A Little Clarity on What Happened at Fort Hood


I don't know if people realize what happened at Fort Hood, Texas today, but here's the way the media is framing this story:
Just a week after an Air Force lieutenant colonel working in its sexual-assault prevention office was arrested and accused of sexual battery, a second U.S. service member assigned to a military sexual assault program is being investigated for various forms of sexual misconduct, officials revealed Tuesday. 
A U.S. Army sergeant first class, assigned to III Corps at Fort Hood, Texas, is now under investigation for pandering — a prostitution solicitation charge — abusive sexual contact, assault and maltreatment of subordinates, the Pentagon said. 
A Defense Department source told NBC News the publicly unidentified soldier allegedly forced at least one subordinate soldier into prostitution and sexually assaulted two others.

The soldier in question was not in "charge" of anything. As a Sergeant First Class (E-7), this enlisted person would likely have been the unit's Equal Opportunity NCOIC and would have been subordinate to an officer. He would not have been able to "command" anyone in the sense that he would have had control over the program. He would have been in charge of carrying out the orders passed down to him and would have been responsible for reporting to the unit his activities.

Those activities center around training and compliance. The EO advisor has to ensure that the unit is trained in matters related to Army policy. I believe this would fall under the S-3 of a battalion, but it could be organized differently now. I do not know exactly how all of this would have been done at Fort Hood.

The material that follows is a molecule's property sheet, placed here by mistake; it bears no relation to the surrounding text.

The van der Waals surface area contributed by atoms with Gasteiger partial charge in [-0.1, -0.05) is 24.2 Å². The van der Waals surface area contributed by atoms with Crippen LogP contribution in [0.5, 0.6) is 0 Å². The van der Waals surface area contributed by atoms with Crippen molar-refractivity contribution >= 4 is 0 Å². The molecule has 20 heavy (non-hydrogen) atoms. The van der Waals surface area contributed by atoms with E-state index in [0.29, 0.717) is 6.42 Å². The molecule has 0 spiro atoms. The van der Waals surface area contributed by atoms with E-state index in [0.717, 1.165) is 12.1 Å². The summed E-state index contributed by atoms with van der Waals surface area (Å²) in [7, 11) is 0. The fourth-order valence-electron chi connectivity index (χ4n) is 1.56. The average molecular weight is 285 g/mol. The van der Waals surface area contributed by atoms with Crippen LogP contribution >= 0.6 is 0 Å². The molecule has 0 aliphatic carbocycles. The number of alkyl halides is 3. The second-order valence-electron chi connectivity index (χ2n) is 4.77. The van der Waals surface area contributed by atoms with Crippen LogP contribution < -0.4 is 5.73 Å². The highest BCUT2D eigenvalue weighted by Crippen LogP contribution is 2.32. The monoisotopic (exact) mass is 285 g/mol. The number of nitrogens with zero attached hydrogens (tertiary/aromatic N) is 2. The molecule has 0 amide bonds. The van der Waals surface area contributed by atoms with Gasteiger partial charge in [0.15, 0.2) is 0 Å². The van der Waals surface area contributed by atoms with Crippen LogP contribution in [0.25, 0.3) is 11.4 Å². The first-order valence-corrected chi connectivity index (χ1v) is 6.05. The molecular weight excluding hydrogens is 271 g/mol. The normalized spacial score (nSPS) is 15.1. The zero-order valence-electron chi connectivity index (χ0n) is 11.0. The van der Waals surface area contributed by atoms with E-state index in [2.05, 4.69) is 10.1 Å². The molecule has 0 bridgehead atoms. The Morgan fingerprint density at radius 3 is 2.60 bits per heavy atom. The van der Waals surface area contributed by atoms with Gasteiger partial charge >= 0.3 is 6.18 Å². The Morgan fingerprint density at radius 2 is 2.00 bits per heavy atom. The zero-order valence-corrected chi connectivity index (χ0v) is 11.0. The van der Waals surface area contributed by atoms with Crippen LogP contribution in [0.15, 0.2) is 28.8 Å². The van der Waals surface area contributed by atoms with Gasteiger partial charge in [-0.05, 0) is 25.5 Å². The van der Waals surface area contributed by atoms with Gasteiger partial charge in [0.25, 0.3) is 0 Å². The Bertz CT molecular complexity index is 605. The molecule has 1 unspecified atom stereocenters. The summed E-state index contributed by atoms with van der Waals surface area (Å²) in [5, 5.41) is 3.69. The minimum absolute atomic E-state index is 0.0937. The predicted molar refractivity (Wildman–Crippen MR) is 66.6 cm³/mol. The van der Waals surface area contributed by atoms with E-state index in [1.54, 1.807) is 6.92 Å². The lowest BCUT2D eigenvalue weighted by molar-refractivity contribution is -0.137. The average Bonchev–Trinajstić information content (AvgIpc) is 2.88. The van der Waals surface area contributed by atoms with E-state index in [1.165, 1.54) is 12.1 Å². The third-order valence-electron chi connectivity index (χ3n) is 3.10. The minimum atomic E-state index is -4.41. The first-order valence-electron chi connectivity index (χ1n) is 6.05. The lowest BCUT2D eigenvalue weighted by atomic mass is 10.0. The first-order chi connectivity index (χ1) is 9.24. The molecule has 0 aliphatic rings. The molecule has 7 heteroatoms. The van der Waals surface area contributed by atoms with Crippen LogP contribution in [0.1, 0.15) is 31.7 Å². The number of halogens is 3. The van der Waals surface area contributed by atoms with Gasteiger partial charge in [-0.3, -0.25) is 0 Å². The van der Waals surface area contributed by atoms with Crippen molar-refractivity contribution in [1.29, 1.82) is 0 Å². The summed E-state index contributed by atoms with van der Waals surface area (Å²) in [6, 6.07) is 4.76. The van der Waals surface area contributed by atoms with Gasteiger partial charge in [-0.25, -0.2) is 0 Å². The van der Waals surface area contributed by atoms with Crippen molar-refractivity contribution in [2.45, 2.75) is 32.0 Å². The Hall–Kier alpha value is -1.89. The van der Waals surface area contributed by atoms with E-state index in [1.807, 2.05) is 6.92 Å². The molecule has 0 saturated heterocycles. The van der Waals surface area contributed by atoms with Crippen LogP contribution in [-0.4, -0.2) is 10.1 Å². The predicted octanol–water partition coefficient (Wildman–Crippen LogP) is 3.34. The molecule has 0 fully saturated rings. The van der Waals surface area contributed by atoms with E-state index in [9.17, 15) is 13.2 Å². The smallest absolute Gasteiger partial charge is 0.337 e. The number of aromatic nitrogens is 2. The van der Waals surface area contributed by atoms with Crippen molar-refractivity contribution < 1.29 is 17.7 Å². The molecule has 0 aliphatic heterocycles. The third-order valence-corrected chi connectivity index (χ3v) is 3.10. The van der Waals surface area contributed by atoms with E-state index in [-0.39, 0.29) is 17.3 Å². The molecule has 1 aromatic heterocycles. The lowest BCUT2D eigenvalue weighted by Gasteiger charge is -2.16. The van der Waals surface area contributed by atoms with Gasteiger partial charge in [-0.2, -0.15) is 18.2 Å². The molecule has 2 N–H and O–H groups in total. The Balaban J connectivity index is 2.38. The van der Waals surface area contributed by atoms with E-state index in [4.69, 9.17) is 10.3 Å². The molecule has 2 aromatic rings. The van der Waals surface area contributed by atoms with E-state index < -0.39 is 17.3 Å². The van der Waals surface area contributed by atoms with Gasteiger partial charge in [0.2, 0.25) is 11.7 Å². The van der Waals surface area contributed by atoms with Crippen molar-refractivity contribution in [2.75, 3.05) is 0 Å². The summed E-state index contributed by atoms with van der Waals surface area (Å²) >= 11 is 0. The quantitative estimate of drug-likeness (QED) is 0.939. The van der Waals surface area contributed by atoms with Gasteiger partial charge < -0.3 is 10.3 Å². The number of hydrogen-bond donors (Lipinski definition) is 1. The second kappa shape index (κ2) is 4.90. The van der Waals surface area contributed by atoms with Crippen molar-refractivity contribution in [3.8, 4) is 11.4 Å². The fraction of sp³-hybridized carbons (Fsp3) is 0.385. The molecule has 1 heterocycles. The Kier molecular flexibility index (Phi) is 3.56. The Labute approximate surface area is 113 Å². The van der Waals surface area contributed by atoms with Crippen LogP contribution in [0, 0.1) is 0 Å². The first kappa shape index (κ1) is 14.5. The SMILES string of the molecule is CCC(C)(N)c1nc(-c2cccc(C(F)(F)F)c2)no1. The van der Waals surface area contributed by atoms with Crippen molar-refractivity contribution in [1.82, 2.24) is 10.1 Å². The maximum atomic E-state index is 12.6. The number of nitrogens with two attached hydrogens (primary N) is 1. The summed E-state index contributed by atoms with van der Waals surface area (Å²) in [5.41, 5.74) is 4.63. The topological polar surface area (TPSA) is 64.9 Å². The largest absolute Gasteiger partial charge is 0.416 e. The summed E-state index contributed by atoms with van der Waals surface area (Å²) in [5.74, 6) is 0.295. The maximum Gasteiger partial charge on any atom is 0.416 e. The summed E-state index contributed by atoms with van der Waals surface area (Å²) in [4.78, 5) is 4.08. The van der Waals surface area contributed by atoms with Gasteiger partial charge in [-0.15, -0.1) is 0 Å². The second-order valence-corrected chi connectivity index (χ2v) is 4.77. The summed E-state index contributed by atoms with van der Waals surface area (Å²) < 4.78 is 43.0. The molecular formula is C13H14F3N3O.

The position of EO advisor is a dumping ground. This is not where you send someone who is really, really good at leading soldiers. This is where you put people who can't hang as an NCO or are getting out or who are "broke dick." Sorry, Cletus, but that's the way it is.

So, yes. If the allegations are true, then the SFC was a predator, using his rank to terrorize lower enlisted soldiers. He would have been using these soldiers in a way that is all too common in Army units that have problems with discipline and leadership. If the soldiers being assaulted or mistreated do not feel they can get a response from their chain of command, they won't report a predatory NCO. If they kept it to themselves and were ignorant of their rights, then that's not a knock against the unit at all--that's the fault of the EO advisor for not explaining their rights.

This is why the EO advisor being a sexual predator is news. It is a position that allows the person who is acting in that capacity to terrorize lower enlisted soldiers. Without the presence of other NCOs or officers to watch behavior and serve as a check against such activity (situational awareness is critical in places where predators can operate), a person like this can operate for as long as they want.